The half crown, the farthing and the ha'penny will be no more when new coins come into circulation in a step closer to decimalisation day.
Ireland's new decimal coins, smaller and more in line with European coinage, are currently being minted, and due to be ready by September.
The money in our purses and pockets is changing. The days of the farthing and ha’penny are numbered, as they will cease to be legal tender on 1 August 1969.
The half-crown will also not have an equivalent in the new decimal coinage and is due to be withdrawn from circulation on 1 January 1970.
Two new coins, the five pence piece and the ten pence piece, will come into circulation in September. The five pence coin will have a similar size and design as the shilling, the bull, and the ten pence piece will show the salmon, which is currently on the florin.
A brand new seven-sided coin, the fifty pence piece, will be in circulation by February 1970, replacing the ten shilling note. It will have the woodcock design, which is currently on the farthing. The pound note and other banknotes will remain in their current incarnations.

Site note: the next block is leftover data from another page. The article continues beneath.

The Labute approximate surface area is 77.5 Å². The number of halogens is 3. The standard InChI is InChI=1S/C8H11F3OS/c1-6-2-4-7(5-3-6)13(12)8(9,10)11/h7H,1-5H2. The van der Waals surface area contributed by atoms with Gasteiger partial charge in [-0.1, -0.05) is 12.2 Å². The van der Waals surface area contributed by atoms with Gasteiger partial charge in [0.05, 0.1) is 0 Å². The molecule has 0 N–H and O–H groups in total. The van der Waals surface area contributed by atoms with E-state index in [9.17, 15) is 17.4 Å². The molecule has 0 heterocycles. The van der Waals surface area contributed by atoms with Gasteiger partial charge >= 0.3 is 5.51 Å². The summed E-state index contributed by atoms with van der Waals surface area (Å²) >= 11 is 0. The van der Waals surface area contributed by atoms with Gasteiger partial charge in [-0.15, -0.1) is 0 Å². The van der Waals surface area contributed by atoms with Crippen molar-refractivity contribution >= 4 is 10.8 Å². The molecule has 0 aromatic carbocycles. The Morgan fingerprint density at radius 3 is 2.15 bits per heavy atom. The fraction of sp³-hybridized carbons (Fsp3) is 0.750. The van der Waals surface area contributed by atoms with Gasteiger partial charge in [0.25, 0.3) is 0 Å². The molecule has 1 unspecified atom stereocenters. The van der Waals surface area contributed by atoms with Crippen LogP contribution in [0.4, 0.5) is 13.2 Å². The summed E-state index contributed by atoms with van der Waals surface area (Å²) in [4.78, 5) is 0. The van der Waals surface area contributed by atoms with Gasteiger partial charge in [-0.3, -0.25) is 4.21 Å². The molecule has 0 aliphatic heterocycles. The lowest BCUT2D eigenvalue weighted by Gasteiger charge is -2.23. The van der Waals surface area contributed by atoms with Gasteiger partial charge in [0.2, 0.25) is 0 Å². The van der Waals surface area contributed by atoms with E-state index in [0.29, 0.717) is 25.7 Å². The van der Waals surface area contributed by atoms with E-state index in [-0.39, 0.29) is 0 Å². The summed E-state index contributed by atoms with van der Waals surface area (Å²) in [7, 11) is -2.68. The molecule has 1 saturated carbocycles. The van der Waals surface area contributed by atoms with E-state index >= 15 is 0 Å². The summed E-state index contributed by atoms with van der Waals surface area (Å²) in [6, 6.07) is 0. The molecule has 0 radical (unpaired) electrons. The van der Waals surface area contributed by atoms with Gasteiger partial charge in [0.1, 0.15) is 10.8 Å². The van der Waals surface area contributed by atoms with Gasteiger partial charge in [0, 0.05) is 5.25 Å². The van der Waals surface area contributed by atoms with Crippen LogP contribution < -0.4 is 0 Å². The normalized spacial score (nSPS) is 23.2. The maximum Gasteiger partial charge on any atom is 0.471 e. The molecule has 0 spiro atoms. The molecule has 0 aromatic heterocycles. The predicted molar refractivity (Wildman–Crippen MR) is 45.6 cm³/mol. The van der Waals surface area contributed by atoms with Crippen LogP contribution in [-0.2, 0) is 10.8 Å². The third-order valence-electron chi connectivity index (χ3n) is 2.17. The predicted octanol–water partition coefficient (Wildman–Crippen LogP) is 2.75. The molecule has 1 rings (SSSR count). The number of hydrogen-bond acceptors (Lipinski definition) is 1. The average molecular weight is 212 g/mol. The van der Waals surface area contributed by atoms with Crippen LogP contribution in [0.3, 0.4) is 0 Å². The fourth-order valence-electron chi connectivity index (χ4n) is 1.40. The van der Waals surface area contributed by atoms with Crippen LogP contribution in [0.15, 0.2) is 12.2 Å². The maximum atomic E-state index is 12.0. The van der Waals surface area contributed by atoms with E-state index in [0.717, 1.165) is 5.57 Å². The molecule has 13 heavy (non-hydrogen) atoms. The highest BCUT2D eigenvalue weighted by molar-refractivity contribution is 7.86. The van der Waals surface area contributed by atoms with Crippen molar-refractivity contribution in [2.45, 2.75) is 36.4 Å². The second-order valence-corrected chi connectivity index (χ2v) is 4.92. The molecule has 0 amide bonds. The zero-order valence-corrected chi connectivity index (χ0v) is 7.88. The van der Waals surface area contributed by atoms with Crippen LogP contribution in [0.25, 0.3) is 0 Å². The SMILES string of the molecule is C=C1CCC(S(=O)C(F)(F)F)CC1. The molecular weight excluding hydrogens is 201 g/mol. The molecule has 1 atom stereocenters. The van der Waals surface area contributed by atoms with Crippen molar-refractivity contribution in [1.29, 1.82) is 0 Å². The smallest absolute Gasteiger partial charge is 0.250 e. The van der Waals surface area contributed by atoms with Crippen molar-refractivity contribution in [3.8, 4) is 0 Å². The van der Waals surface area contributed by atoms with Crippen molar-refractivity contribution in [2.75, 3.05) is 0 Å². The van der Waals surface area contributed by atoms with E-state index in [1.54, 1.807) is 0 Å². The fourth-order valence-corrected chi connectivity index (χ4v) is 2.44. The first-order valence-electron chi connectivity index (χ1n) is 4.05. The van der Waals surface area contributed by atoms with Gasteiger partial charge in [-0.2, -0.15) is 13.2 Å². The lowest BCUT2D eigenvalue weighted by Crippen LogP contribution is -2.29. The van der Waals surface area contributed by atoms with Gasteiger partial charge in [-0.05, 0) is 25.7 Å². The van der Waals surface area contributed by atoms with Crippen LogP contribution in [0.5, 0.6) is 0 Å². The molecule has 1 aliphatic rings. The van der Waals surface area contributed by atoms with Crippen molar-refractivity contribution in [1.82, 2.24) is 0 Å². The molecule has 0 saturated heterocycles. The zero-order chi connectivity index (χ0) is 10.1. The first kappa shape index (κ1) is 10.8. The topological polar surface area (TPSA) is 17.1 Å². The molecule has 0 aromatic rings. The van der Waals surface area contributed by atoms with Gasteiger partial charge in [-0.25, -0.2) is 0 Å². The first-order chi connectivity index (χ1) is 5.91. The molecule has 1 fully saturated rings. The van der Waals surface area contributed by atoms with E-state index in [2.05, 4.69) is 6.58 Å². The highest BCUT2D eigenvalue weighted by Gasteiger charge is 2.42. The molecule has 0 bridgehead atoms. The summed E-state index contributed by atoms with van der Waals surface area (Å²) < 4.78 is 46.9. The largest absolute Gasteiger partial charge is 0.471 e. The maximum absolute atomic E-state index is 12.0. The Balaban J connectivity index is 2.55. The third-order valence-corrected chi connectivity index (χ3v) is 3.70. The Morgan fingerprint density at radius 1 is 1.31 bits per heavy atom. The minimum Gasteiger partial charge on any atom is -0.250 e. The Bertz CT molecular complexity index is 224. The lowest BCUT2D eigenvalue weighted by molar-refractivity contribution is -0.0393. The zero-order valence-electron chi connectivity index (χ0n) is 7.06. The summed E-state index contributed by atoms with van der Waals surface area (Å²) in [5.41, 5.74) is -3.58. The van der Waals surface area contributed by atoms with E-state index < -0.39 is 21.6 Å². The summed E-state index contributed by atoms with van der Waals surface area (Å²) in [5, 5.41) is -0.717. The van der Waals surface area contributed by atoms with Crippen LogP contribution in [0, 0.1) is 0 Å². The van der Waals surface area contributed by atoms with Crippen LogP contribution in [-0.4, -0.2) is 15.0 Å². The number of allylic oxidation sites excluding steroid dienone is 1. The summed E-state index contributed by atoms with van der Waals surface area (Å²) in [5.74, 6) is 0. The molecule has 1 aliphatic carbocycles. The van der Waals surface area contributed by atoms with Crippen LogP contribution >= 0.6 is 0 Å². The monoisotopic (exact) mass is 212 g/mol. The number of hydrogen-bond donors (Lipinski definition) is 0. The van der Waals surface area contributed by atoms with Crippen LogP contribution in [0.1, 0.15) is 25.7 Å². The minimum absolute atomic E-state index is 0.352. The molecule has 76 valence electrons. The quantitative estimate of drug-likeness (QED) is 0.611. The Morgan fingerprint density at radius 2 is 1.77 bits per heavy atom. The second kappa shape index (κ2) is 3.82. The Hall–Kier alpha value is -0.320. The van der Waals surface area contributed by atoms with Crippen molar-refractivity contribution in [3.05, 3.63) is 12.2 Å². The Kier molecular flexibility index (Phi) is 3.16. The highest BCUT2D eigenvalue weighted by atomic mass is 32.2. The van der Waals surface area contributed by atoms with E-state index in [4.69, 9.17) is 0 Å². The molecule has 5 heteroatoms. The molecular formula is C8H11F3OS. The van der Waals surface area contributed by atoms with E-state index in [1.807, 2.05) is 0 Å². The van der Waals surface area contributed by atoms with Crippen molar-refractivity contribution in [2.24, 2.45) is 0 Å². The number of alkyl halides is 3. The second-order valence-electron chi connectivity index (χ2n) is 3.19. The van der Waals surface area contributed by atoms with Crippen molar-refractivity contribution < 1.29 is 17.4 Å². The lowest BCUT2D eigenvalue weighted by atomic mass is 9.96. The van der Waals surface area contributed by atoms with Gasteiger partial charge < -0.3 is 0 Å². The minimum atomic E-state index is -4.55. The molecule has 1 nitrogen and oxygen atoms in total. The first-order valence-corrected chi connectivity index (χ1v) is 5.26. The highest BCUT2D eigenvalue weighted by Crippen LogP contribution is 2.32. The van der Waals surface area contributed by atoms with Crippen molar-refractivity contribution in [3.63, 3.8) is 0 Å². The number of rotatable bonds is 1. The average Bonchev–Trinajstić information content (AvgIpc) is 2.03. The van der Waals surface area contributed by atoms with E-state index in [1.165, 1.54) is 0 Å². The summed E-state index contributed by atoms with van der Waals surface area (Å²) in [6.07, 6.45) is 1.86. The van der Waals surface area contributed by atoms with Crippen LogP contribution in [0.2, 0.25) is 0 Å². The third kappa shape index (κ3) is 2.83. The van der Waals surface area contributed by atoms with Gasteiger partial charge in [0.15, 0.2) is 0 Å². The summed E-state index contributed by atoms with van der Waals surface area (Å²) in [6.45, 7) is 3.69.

Pre-decimal banknotes and coins (1969)
The changes now provide the Irish consumer is with time to acclimatise themselves to the new world of decimalisation, which will officially begin on 15 February 1971.
On that day three new bronze coins will make their appearance – the new ha’penny, penny and twopenny. They will be the same size as the old threepenny bit, twopenny piece and ha’penny respectively.
Very shortly you’ll see a lot of change in your change.
An RTÉ News report broadcast on 25 June 1969. The reporter is Tom McCaughren.